The home shirt will carry a thank you message to the frontline heroes for their work during the health crisis, while Haven House Children's Hospice will be displayed on the away kit. As for the third strip, that will feature the logo for Mind, the mental health charity.

As well as the additional coverage, 10 per cent of proceeds from each shirt sale will be passed to that charity.

"I was born and brought up only at a couple of miles from the stadium and I am really happy to have the opportunity to give back to the club that gave me my first professional start," Kane said.

"This also gives me a platform to be able to say a big thank you to the many frontline heroes and charities out there who provide care and support during these challenging times."

The Premier League, Football League and Football Association have approved the sponsorship, with Orient chief executive Danny Macklin full of praise for Kane.

"Thank you, Harry, for your amazing support and generosity – you are a true role model for the modern game," Macklin said.

Hard-hit English clubs from outside the Premier League may want to look again at tie-ups with top-flight sides after the coronavirus period, a former Football Association chief has suggested.

Dan Ashworth served as FA technical director until departing after the 2018 World Cup to join Brighton and Hove Albion, where he holds the same job title.

He was involved in talks while at the national governing body that took in discussions about B teams and feeder clubs, but in 2017 said he could not see the shape of the English game "changing anytime soon".

The English Football League (EFL) also took a strong stance against the notion of B teams, at a time when it was suggested an extra tier could be added in a restructuring plan.

However, clubs are facing up to unprecedented hardship because of the COVID-19 crisis, with football suspended and little hope that spectators will be allowed inside stadiums until 2021 at the earliest.

It could mean many clubs are left with crippling debts and others go out of existence, potentially leaving holes to fill in the EFL's competitions, which may create space for B teams of Premier League clubs.

Those teams from the Championship, League One and League Two that survive might welcome the prospect of being propped up by elite clubs, who are fighting to protect their huge broadcast revenue.

Ashworth, quoted widely in the UK media, said: "The sort of things we explored a number of years ago, during my time at the FA, were strategic loan clubs, B teams or partner clubs.

"Maybe, just maybe, things like that come back on the table.

"If there is a shortage of money and everybody has to cut their cloth accordingly then maybe there're ways we can share resources and help one another.

"Ground sharing is one that has been looked at before, artificial surfaces that can be used for concerts and training. You could have women's and men's games in the same venue."

Discussions relating to the return of Premier League football have been held in "constructive meetings", according to the United Kingdom government's foreign secretary Dominic Raab.

The Premier League has been on hiatus for almost two months due to the coronavirus pandemic, which has impacted much of the world and brought professional sport to a standstill.

'Project Restart', as it has been dubbed, is being planned by the Premier League, as decision-makers look to determine the best way to resume matches.

According to reports, numerous ideas are being considered, such as playing the remaining matches behind closed doors at neutral venues, while Professional Footballers' Association chief Gordon Taylor has suggested matches could even be shortened.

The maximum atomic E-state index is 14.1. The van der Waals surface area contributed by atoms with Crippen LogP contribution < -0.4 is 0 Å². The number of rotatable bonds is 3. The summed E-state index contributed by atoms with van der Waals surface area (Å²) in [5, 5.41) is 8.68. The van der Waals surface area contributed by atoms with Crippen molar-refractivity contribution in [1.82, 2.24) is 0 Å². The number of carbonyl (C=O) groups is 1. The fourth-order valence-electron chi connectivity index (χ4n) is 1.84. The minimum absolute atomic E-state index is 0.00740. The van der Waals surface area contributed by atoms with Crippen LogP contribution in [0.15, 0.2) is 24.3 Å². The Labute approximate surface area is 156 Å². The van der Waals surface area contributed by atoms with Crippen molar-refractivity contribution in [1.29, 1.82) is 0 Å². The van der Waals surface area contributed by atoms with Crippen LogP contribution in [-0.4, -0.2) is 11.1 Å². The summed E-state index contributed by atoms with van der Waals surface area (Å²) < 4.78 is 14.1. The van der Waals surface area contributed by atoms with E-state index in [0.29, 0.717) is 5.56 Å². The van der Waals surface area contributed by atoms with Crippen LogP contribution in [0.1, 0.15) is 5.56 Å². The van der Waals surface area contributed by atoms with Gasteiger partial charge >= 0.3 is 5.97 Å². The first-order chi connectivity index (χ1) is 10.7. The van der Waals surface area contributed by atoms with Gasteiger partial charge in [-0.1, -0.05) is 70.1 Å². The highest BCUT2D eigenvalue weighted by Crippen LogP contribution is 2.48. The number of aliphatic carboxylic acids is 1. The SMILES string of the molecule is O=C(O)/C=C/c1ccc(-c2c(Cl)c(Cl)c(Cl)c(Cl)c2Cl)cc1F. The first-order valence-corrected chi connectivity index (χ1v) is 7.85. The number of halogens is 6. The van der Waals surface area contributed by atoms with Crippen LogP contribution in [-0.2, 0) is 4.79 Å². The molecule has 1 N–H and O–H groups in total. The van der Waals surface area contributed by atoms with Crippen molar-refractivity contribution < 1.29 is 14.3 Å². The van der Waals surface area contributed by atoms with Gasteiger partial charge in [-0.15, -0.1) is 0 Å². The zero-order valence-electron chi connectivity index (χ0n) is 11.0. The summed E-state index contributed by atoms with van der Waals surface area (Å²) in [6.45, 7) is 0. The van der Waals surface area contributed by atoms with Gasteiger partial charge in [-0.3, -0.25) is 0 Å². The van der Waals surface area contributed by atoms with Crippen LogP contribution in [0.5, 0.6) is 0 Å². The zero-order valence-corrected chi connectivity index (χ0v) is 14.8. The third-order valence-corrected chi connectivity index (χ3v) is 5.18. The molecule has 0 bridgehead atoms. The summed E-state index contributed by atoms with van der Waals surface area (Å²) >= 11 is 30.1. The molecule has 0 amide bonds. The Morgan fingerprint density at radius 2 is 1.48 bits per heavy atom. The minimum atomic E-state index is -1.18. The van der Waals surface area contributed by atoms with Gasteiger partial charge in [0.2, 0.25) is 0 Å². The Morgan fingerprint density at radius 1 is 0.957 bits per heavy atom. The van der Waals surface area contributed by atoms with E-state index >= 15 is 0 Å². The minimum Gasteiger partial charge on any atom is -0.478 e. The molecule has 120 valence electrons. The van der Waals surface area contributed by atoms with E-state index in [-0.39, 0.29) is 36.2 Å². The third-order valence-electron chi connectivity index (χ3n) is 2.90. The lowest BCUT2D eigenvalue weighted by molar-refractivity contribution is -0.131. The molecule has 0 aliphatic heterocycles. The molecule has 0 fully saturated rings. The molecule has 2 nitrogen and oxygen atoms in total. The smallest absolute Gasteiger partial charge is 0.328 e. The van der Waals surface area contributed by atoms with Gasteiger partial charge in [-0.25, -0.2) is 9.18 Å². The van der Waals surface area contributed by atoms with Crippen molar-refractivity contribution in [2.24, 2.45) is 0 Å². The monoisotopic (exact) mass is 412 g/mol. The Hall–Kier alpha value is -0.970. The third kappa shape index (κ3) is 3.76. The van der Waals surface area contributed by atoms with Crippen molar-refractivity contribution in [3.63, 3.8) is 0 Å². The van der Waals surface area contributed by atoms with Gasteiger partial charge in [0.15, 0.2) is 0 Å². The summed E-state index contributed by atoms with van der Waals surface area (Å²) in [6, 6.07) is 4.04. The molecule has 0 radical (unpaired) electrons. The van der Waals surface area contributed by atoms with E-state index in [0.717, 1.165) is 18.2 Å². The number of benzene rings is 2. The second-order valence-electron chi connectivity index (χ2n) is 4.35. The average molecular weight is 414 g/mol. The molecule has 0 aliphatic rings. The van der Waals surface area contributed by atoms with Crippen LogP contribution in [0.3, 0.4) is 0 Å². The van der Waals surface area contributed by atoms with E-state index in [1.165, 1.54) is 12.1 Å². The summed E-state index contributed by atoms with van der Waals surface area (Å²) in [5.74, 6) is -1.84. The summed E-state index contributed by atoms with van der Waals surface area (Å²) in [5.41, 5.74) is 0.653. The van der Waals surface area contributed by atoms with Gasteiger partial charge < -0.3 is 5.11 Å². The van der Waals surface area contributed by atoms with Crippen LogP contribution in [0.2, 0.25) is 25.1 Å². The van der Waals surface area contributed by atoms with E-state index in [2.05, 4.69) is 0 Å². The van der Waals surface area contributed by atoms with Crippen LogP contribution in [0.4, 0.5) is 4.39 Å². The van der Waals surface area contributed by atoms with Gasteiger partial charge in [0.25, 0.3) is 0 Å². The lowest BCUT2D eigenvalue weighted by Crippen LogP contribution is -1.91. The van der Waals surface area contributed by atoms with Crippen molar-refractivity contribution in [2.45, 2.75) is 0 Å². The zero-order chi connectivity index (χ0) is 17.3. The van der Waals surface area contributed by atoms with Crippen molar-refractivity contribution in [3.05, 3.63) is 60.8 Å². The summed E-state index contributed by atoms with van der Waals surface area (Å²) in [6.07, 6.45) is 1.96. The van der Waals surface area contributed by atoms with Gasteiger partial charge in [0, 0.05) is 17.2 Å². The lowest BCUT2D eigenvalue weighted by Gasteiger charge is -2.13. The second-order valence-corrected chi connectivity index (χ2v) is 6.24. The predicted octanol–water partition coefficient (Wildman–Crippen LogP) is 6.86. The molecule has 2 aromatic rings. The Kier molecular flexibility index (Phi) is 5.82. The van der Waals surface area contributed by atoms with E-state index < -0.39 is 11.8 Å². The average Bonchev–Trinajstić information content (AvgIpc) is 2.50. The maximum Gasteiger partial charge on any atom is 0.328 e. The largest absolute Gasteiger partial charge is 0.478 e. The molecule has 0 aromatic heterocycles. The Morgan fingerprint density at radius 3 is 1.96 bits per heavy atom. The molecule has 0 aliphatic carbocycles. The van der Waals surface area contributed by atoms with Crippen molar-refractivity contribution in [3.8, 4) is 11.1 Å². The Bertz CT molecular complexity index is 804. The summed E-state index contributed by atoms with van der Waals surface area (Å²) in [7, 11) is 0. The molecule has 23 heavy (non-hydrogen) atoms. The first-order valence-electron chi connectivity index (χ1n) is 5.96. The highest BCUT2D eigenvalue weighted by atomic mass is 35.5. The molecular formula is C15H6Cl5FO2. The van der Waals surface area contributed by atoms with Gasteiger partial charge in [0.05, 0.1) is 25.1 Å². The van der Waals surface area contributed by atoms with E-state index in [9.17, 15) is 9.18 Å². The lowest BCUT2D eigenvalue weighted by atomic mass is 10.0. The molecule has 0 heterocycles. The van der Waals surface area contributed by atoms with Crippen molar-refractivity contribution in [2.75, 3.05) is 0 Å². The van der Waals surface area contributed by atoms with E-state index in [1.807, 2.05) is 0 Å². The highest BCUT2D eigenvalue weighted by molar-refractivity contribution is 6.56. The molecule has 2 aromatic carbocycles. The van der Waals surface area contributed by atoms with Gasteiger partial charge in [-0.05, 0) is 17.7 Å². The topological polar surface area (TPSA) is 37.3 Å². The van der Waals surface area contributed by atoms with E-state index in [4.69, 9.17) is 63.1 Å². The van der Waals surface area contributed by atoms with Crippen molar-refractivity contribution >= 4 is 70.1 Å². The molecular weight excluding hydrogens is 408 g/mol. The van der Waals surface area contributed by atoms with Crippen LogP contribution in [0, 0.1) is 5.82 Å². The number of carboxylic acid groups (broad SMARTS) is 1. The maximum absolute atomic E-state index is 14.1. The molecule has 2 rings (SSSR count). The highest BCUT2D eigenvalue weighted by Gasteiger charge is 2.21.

Raab confirmed the government has already held talks with sporting bodies with regards to allowing athletes and players to resume training, and while he suggested discussions are going well, he stressed safety is the priority.

"I think it would lift the spirit of the nation," Raab said in the government's daily briefing on Tuesday.

"The government has had constructive meetings with sports bodies over plans for athletes to resume training when it's safe to do so.

"The culture secretary has also been working on a plan to get sports played behind closed doors when we move to the second phase.

"We can only do it when the medical and scientific advice is that it can be done safely and sustainably, but that is certainly something under active consideration."

The UK has had almost 195,000 confirmed cases of the virus, while the death toll has reached 29,427, the largest total in Europe.

Cancelling relegation from the Premier League this season would outrage Championship clubs, according to Rick Parry, the EFL chairman.

Parry added that the 2019-20 campaign needs to be finished by July 31 for sides outside the top flight.

Former Liverpool and Premier League chief executive Parry was giving evidence to the Digital, Culture, Media and Sport committee on the impact of the coronavirus pandemic.

Professional football in England has been suspended since March, with Parry revealing that clubs below the top flight are facing a £200million shortfall by the end of September as a result.

"Our end date realistically is 31 July because of the situation with contracts," said Parry of when the season needs to come to a close. "We can't go beyond July.

"Players and staff have been furloughed and to expect clubs to bring them back in now, to forgo the furlough, only to then find in a month they can't play would be a complete mess.

"We need within days to be taking decisions.

"We have a great deal of uncertainty around next season and the undetermined matter of when we'll be able to return with crowds, which for the EFL is absolutely critical.

"We're much more dependent upon the revenue and atmosphere generated by crowds than the Premier League."

Some Premier League clubs are reportedly uneasy about the competitive disadvantage of playing behind closed doors at neutral venues as they battle relegation, believing the drop into the Championship should be taken off the table.

However, Parry said: "The Premier League is aware of our position on that. There would be a degree of outrage from a number of clubs in the Championship and it would be a breach of the tripartite agreement."

Parry added that "lawyers are going to get wealthy" if relegation is scrapped.

Norwich City, Aston Villa and Bournemouth were in the relegation places when the season was halted. West Ham and Watford were only outside the bottom three on goal difference, with Brighton and Hove Albion two points clear of the drop.